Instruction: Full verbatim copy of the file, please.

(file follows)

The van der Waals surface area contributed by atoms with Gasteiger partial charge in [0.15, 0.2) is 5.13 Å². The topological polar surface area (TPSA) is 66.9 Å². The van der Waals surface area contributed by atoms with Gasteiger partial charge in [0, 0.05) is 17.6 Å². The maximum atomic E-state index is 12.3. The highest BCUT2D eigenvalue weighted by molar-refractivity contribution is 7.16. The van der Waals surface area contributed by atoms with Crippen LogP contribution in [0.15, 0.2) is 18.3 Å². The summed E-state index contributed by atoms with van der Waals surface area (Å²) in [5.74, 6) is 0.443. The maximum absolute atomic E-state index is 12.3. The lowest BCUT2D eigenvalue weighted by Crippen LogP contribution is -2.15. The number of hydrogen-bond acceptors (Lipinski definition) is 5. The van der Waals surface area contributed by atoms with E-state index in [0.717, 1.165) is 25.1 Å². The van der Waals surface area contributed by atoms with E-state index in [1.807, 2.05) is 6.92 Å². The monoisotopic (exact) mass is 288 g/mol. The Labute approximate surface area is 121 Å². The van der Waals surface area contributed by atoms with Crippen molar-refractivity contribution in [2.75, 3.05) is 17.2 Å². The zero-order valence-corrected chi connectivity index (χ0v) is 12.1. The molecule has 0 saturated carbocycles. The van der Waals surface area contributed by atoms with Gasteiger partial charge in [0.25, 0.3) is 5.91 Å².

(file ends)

The van der Waals surface area contributed by atoms with Gasteiger partial charge in [0.15, 0.2) is 5.13 Å². The topological polar surface area (TPSA) is 66.9 Å². The van der Waals surface area contributed by atoms with Gasteiger partial charge in [0, 0.05) is 17.6 Å². The maximum atomic E-state index is 12.3. The highest BCUT2D eigenvalue weighted by molar-refractivity contribution is 7.16. The van der Waals surface area contributed by atoms with Crippen LogP contribution in [0.15, 0.2) is 18.3 Å². The summed E-state index contributed by atoms with van der Waals surface area (Å²) in [5.74, 6) is 0.443. The maximum absolute atomic E-state index is 12.3. The lowest BCUT2D eigenvalue weighted by Crippen LogP contribution is -2.15. The number of hydrogen-bond acceptors (Lipinski definition) is 5. The van der Waals surface area contributed by atoms with E-state index in [0.717, 1.165) is 25.1 Å². The van der Waals surface area contributed by atoms with E-state index in [1.807, 2.05) is 6.92 Å². The monoisotopic (exact) mass is 288 g/mol. The Labute approximate surface area is 121 Å². The van der Waals surface area contributed by atoms with Crippen molar-refractivity contribution in [2.75, 3.05) is 17.2 Å². The zero-order valence-corrected chi connectivity index (χ0v) is 12.1. The molecule has 0 saturated carbocycles. The van der Waals surface area contributed by atoms with Gasteiger partial charge in [0.25, 0.3) is 5.91 Å².